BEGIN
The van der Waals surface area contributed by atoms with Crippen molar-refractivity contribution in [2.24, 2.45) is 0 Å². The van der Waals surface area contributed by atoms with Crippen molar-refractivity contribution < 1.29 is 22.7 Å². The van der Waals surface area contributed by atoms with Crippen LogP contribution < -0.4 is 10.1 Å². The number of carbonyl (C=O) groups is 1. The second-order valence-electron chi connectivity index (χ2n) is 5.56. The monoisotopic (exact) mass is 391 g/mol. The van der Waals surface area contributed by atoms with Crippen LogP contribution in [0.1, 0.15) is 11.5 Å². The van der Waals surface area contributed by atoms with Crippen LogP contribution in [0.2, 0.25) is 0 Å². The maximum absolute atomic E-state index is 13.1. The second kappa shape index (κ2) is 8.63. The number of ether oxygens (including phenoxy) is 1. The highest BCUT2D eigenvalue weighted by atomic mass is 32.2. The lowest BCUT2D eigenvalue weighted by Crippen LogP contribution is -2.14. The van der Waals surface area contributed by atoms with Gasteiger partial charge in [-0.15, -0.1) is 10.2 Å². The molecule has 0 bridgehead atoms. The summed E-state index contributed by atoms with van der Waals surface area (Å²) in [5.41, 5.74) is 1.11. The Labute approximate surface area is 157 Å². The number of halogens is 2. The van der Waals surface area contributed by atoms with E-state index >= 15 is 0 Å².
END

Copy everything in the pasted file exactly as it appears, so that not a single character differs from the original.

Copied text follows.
The van der Waals surface area contributed by atoms with Crippen molar-refractivity contribution in [2.24, 2.45) is 0 Å². The van der Waals surface area contributed by atoms with Crippen molar-refractivity contribution < 1.29 is 22.7 Å². The van der Waals surface area contributed by atoms with Crippen LogP contribution < -0.4 is 10.1 Å². The number of carbonyl (C=O) groups is 1. The second-order valence-electron chi connectivity index (χ2n) is 5.56. The monoisotopic (exact) mass is 391 g/mol. The van der Waals surface area contributed by atoms with Crippen LogP contribution in [0.1, 0.15) is 11.5 Å². The van der Waals surface area contributed by atoms with Crippen LogP contribution in [0.2, 0.25) is 0 Å². The maximum absolute atomic E-state index is 13.1. The second kappa shape index (κ2) is 8.63. The number of ether oxygens (including phenoxy) is 1. The highest BCUT2D eigenvalue weighted by atomic mass is 32.2. The lowest BCUT2D eigenvalue weighted by Crippen LogP contribution is -2.14. The van der Waals surface area contributed by atoms with Gasteiger partial charge in [-0.15, -0.1) is 10.2 Å². The molecule has 0 bridgehead atoms. The summed E-state index contributed by atoms with van der Waals surface area (Å²) in [5.41, 5.74) is 1.11. The Labute approximate surface area is 157 Å². The number of halogens is 2. The van der Waals surface area contributed by atoms with E-state index >= 15 is 0 Å².